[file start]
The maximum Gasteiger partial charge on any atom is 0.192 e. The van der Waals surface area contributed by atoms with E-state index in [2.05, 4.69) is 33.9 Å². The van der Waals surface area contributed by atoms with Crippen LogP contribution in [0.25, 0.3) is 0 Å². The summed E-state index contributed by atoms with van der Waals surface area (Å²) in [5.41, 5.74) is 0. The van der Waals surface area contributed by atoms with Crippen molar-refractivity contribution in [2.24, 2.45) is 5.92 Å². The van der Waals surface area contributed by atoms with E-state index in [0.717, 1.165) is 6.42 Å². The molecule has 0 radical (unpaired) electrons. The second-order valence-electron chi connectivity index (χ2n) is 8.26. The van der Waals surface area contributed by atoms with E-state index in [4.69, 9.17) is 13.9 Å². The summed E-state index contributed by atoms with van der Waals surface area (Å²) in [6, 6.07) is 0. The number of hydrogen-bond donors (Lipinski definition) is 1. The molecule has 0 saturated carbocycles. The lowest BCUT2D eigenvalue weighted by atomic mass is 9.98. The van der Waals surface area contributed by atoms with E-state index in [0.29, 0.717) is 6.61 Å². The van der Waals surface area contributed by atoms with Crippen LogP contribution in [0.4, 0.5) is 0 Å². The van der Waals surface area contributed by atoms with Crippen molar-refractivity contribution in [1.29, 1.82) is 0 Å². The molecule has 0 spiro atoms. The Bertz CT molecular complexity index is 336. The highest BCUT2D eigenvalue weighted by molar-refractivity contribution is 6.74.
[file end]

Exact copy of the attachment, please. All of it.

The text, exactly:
The maximum Gasteiger partial charge on any atom is 0.192 e. The van der Waals surface area contributed by atoms with E-state index in [2.05, 4.69) is 33.9 Å². The van der Waals surface area contributed by atoms with Crippen LogP contribution in [0.25, 0.3) is 0 Å². The summed E-state index contributed by atoms with van der Waals surface area (Å²) in [5.41, 5.74) is 0. The van der Waals surface area contributed by atoms with Crippen molar-refractivity contribution in [2.24, 2.45) is 5.92 Å². The van der Waals surface area contributed by atoms with E-state index in [0.717, 1.165) is 6.42 Å². The molecule has 0 radical (unpaired) electrons. The second-order valence-electron chi connectivity index (χ2n) is 8.26. The van der Waals surface area contributed by atoms with E-state index in [4.69, 9.17) is 13.9 Å². The summed E-state index contributed by atoms with van der Waals surface area (Å²) in [6, 6.07) is 0. The number of hydrogen-bond donors (Lipinski definition) is 1. The molecule has 0 saturated carbocycles. The lowest BCUT2D eigenvalue weighted by atomic mass is 9.98. The van der Waals surface area contributed by atoms with E-state index in [0.29, 0.717) is 6.61 Å². The van der Waals surface area contributed by atoms with Crippen LogP contribution in [0.4, 0.5) is 0 Å². The van der Waals surface area contributed by atoms with Crippen molar-refractivity contribution in [1.29, 1.82) is 0 Å². The molecule has 0 spiro atoms. The Bertz CT molecular complexity index is 336. The highest BCUT2D eigenvalue weighted by molar-refractivity contribution is 6.74.